Penguin Rehab

Diary of an Escape Artist

Every once in a while, you come across a bird too smart for his own good, like Cape Cormorant 138. Known to all as ‘the escape artist’ this bird wriggled, squeezed and flew his way to freedom several times a week. The first day I met him, he escaped from the covered pool by jumping onto a crate and pushing through a hole in the netting, despite being supervised by two people. The following day he escaped from his pen by squeezing under the wall into the adjacent, empty pen and pushing open the door. When we were doing the morning meds, he jumped into an empty box without being put there, as if he knew it was his ticket to freedom (we took the birds out in boxes and transferred them to the pool so we could clean). Creepy.

Moreover, he also seemed to know exactly when he was supposed to come back. After flying around the center the whole day and chilling with the resident cormorants in home pen, he landed by the door to his pen at precisely 3:45, just in time for the 4 pm meds. It was still a mission getting him back inside (he ran around the outside of the pen a few times and ducked under the open door) but it was if he knew. But that’s not even the half of it; it got so interesting I started keeping a diary of his escaping escapades. Below is his story.

Incident 2: Pool Issues (Again)

Well, CC 138 escaped from the pool again today. Twice. Despite having two watchmen on guard both times. The second time no one even saw him get out (just…how?). I freaked out because I thought I lost a bird, but thank goodness, no. We found him in home pen, standing on one foot so as to hide his tag under his feathers, as if he knew it would help him blend in with the resident birds [Find him in the image above]. That’s scary genius right there. #Respect

Incident 3: A Battle of Wits: The war with 138 has now reached literary proportions.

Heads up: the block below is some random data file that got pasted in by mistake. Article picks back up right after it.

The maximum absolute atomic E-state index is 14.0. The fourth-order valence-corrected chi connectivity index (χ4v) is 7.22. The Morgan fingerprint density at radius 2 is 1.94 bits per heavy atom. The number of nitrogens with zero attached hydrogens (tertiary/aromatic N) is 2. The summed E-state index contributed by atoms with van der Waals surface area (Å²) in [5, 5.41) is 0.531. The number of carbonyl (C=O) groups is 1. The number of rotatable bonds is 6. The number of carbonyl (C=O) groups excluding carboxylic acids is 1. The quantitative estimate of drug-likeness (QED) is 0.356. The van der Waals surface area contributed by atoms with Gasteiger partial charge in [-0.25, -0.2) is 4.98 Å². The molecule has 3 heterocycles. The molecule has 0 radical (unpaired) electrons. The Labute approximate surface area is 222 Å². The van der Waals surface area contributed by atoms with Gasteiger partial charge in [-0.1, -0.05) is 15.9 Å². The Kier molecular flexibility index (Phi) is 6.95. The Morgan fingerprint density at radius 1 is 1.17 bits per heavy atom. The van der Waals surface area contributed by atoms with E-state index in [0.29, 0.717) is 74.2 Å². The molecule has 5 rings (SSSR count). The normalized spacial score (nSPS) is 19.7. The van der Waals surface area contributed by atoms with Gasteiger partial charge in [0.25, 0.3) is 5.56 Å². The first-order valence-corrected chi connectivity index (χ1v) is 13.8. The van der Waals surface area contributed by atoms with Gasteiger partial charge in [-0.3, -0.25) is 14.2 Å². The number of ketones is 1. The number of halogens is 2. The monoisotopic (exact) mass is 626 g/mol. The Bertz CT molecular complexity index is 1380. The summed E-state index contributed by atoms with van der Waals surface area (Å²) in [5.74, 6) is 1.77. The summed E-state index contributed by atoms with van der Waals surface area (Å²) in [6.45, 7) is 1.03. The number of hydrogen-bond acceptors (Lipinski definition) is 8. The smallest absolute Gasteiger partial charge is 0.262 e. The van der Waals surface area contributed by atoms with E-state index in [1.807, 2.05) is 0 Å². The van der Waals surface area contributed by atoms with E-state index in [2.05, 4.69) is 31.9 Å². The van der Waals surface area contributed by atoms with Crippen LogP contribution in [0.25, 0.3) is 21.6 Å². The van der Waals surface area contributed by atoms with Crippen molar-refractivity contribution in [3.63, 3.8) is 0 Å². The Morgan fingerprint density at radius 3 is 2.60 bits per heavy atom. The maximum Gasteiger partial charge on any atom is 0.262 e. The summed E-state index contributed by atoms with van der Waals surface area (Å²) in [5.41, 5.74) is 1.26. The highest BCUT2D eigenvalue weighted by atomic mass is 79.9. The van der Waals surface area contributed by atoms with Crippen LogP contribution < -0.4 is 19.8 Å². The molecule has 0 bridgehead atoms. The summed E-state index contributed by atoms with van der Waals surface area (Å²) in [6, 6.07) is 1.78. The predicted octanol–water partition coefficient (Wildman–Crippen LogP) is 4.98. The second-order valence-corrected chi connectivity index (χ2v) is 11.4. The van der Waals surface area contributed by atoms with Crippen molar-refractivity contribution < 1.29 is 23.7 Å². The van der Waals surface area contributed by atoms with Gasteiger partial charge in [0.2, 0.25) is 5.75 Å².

Needless to say, 138 escaped yet again. The first time was through a net, two carpets and a tarp; the second time from a folded box. I was over-confident in my tarp set up. If I had stood there, I could’ve caught him as he came out, but he took advantage of my arrogance.

Keeping him in the pool is becoming a rising obsession, now hovering at the level of Captain Ahab’s in Moby Dick. For one thing, the less he swims the longer he will stay in rehab, so it’s for his own good. On the other hand, it’s really annoying being bested by a bird.

And I was so close this time. Tantalizingly close. I wonder if I’ll ever manage it before he’s released. In any event, I’ve decided to call him Moby. After all, some days he’s a real d…

Incident 4: Manic Penguin Body Guards: Moby employed a wingman and it was ridiculous.

Today I was tasked with catching Moby. He wasn’t caught yesterday evening and therefore missed his veterinary check-up this morning. The vet, who is as keen as the rest of us to see the back of him, sent me on a cormorant quest in the hope of an afternoon examination. So there I went, tiptoeing into the sandy shores of the restricted home pen, armed with a soggy fishtail and the feeble hope that I could somehow use it to coax the evil mastermind into my arms.